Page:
11. It was clear the Watcher was close to the family.

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Two weeks later, Maria found another letter in the mail, and this time it referred to the family by name. It also referenced the names of their three children, and mentioned seeing one of them painting at an easel inside an enclosed porch.

The family told authorities that the easel was located in an area that would be difficult to see from very far away.

10. S/he made some very disturbing claims about the basement.

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That same letter asked whether or not the children were too scared to play in the basement.

“I would be very afraid if I were them. It is far away from the rest of the house. If you were upstairs you would never hear them scream.”


The Watcher also wanted to know which bedrooms would belong to whom, saying knowing would help them “plan better.”

The family decided not to bring their children to the house any longer.

9. They suspected the neighbor might be involved.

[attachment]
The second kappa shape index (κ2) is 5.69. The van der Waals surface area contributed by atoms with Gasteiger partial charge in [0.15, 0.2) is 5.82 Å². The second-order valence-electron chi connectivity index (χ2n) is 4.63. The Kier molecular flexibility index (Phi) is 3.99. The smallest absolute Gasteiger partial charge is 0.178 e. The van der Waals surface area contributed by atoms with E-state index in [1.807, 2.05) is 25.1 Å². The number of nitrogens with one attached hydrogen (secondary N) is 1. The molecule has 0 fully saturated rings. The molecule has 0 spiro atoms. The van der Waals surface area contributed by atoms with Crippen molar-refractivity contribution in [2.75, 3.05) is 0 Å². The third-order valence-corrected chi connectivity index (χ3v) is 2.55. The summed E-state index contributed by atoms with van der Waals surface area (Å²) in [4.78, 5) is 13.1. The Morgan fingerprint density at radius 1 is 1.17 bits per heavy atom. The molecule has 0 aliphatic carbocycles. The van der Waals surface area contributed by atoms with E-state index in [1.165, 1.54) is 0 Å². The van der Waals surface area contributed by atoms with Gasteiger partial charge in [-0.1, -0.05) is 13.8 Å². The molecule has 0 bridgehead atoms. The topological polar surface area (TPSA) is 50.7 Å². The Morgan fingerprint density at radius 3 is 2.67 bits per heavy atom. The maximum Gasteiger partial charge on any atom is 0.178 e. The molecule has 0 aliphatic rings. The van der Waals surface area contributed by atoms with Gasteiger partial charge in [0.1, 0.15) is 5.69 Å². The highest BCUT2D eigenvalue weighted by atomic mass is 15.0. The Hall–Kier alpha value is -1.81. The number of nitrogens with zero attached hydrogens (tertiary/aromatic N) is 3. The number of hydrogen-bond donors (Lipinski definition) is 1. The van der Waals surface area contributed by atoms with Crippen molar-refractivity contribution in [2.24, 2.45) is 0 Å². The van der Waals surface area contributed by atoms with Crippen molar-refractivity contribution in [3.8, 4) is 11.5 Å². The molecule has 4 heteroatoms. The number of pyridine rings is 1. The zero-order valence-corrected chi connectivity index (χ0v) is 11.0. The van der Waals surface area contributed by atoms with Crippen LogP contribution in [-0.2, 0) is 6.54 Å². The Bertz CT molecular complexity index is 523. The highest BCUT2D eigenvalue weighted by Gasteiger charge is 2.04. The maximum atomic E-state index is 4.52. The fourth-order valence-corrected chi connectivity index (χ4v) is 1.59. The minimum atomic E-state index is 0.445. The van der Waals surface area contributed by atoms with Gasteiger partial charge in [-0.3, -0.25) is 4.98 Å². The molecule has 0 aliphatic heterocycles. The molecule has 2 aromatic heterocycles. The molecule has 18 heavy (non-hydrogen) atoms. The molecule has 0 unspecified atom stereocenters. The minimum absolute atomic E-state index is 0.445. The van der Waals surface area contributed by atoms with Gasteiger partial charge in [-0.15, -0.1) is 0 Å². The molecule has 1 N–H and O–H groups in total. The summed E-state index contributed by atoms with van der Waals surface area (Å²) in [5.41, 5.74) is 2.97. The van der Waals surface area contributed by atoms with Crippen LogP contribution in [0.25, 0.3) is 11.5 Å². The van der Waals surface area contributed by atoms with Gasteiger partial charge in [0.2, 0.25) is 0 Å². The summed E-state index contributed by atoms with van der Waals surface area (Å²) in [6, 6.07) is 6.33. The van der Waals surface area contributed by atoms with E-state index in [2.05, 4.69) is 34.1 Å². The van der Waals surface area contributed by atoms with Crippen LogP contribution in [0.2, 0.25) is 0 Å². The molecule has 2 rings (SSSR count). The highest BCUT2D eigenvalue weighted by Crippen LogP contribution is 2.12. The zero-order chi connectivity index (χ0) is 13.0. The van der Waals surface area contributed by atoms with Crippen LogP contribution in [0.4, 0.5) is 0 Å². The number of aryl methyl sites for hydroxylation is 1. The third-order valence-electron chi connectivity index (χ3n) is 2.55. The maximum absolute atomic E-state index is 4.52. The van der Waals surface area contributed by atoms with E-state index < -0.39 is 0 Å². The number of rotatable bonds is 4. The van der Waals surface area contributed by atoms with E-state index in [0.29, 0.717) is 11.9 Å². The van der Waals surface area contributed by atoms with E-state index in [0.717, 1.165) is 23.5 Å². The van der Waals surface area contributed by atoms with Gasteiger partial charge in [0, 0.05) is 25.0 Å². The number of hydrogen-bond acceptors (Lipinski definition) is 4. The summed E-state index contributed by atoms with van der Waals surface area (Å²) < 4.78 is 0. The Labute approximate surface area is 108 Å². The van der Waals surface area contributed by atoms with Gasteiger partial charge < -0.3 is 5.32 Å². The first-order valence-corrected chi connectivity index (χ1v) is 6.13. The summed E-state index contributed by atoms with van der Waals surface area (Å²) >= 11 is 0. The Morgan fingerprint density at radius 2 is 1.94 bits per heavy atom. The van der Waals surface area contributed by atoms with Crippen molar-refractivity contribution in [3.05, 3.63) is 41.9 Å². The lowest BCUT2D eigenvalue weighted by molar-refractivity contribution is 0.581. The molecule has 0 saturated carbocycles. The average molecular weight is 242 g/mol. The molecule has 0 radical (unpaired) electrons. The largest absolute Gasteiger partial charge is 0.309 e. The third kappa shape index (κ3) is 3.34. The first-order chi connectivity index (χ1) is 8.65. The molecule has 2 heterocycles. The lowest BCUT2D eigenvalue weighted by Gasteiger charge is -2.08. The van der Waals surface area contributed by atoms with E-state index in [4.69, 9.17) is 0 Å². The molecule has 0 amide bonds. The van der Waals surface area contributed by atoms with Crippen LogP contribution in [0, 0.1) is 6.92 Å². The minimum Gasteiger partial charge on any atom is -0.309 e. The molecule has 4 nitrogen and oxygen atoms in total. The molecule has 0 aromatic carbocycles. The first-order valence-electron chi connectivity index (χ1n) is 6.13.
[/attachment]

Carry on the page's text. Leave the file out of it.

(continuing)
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Derek, at least, thought that Michael Langford, the next door neighbor, seemed a likely suspect.

The Langford’s home was close to the porch, and according to Derek, the police had also looked into Michael as a suspect but said they could do nothing more.

“This is someone who threatened my kids, and the police are saying, ‘Probably nothing’s gonna happen. Probably isn’t good enough for me.”

8. Experts surmised the letter-writer was an older person.

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Robert Lenehan, a former FBI agent hired by the family to try to get to the bottom of the mystery, explained his reasoning.